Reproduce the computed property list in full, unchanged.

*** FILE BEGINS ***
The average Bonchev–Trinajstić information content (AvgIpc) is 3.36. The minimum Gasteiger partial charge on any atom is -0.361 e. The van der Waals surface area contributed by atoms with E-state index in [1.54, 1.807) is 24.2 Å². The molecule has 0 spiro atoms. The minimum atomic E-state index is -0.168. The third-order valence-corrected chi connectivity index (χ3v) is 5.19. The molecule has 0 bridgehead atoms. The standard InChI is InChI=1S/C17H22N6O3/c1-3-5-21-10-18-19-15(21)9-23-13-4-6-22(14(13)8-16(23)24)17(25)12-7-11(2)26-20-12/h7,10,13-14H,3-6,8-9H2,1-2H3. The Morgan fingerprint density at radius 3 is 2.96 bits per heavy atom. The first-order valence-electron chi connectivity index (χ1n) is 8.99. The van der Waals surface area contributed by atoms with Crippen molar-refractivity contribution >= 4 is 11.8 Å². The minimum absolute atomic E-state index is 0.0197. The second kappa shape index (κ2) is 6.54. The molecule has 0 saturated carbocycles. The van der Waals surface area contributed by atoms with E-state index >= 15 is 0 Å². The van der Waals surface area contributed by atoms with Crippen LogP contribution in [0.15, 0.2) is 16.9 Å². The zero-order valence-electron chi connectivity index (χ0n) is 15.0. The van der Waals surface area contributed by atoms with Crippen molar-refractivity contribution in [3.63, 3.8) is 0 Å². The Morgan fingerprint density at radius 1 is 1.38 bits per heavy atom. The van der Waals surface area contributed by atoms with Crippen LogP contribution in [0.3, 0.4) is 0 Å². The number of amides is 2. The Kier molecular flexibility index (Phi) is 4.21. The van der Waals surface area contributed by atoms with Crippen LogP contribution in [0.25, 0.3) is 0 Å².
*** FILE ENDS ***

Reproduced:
The average Bonchev–Trinajstić information content (AvgIpc) is 3.36. The minimum Gasteiger partial charge on any atom is -0.361 e. The van der Waals surface area contributed by atoms with E-state index in [1.54, 1.807) is 24.2 Å². The molecule has 0 spiro atoms. The minimum atomic E-state index is -0.168. The third-order valence-corrected chi connectivity index (χ3v) is 5.19. The molecule has 0 bridgehead atoms. The standard InChI is InChI=1S/C17H22N6O3/c1-3-5-21-10-18-19-15(21)9-23-13-4-6-22(14(13)8-16(23)24)17(25)12-7-11(2)26-20-12/h7,10,13-14H,3-6,8-9H2,1-2H3. The Morgan fingerprint density at radius 3 is 2.96 bits per heavy atom. The first-order valence-electron chi connectivity index (χ1n) is 8.99. The van der Waals surface area contributed by atoms with Crippen molar-refractivity contribution >= 4 is 11.8 Å². The minimum absolute atomic E-state index is 0.0197. The second kappa shape index (κ2) is 6.54. The molecule has 0 saturated carbocycles. The van der Waals surface area contributed by atoms with E-state index >= 15 is 0 Å². The van der Waals surface area contributed by atoms with Crippen LogP contribution in [0.15, 0.2) is 16.9 Å². The zero-order valence-electron chi connectivity index (χ0n) is 15.0. The van der Waals surface area contributed by atoms with Crippen molar-refractivity contribution in [3.63, 3.8) is 0 Å². The Morgan fingerprint density at radius 1 is 1.38 bits per heavy atom. The van der Waals surface area contributed by atoms with Crippen LogP contribution in [0.3, 0.4) is 0 Å². The number of amides is 2. The Kier molecular flexibility index (Phi) is 4.21. The van der Waals surface area contributed by atoms with Crippen LogP contribution in [0.25, 0.3) is 0 Å².